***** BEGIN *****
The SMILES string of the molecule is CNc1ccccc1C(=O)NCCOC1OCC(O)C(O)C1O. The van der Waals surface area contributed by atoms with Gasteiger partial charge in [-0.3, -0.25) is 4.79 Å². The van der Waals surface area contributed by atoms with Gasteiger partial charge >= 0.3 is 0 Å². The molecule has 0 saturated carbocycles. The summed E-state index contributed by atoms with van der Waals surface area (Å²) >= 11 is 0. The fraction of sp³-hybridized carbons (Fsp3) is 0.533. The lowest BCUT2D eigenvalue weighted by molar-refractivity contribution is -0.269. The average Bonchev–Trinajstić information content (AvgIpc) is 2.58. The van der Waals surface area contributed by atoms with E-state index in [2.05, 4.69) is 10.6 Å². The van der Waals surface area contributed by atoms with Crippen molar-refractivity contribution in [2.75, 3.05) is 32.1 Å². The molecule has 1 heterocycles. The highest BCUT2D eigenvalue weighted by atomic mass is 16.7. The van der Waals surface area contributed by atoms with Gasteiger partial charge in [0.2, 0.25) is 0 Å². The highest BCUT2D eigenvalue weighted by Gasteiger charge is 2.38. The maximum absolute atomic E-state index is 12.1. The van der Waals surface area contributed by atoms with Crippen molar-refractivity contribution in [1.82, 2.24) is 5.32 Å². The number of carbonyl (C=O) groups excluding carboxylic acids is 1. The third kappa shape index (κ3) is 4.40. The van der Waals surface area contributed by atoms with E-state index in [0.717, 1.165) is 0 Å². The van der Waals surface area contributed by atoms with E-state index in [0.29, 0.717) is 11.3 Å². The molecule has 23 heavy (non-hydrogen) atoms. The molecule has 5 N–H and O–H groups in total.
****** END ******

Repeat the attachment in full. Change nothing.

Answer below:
The SMILES string of the molecule is CNc1ccccc1C(=O)NCCOC1OCC(O)C(O)C1O. The van der Waals surface area contributed by atoms with Gasteiger partial charge in [-0.3, -0.25) is 4.79 Å². The van der Waals surface area contributed by atoms with Gasteiger partial charge >= 0.3 is 0 Å². The molecule has 0 saturated carbocycles. The summed E-state index contributed by atoms with van der Waals surface area (Å²) >= 11 is 0. The fraction of sp³-hybridized carbons (Fsp3) is 0.533. The lowest BCUT2D eigenvalue weighted by molar-refractivity contribution is -0.269. The average Bonchev–Trinajstić information content (AvgIpc) is 2.58. The van der Waals surface area contributed by atoms with E-state index in [2.05, 4.69) is 10.6 Å². The van der Waals surface area contributed by atoms with Crippen molar-refractivity contribution in [2.75, 3.05) is 32.1 Å². The molecule has 1 heterocycles. The highest BCUT2D eigenvalue weighted by atomic mass is 16.7. The van der Waals surface area contributed by atoms with Gasteiger partial charge in [0.2, 0.25) is 0 Å². The highest BCUT2D eigenvalue weighted by Gasteiger charge is 2.38. The maximum absolute atomic E-state index is 12.1. The van der Waals surface area contributed by atoms with Crippen molar-refractivity contribution in [1.82, 2.24) is 5.32 Å². The number of carbonyl (C=O) groups excluding carboxylic acids is 1. The third kappa shape index (κ3) is 4.40. The van der Waals surface area contributed by atoms with E-state index in [0.717, 1.165) is 0 Å². The van der Waals surface area contributed by atoms with E-state index in [0.29, 0.717) is 11.3 Å². The molecule has 23 heavy (non-hydrogen) atoms. The molecule has 5 N–H and O–H groups in total.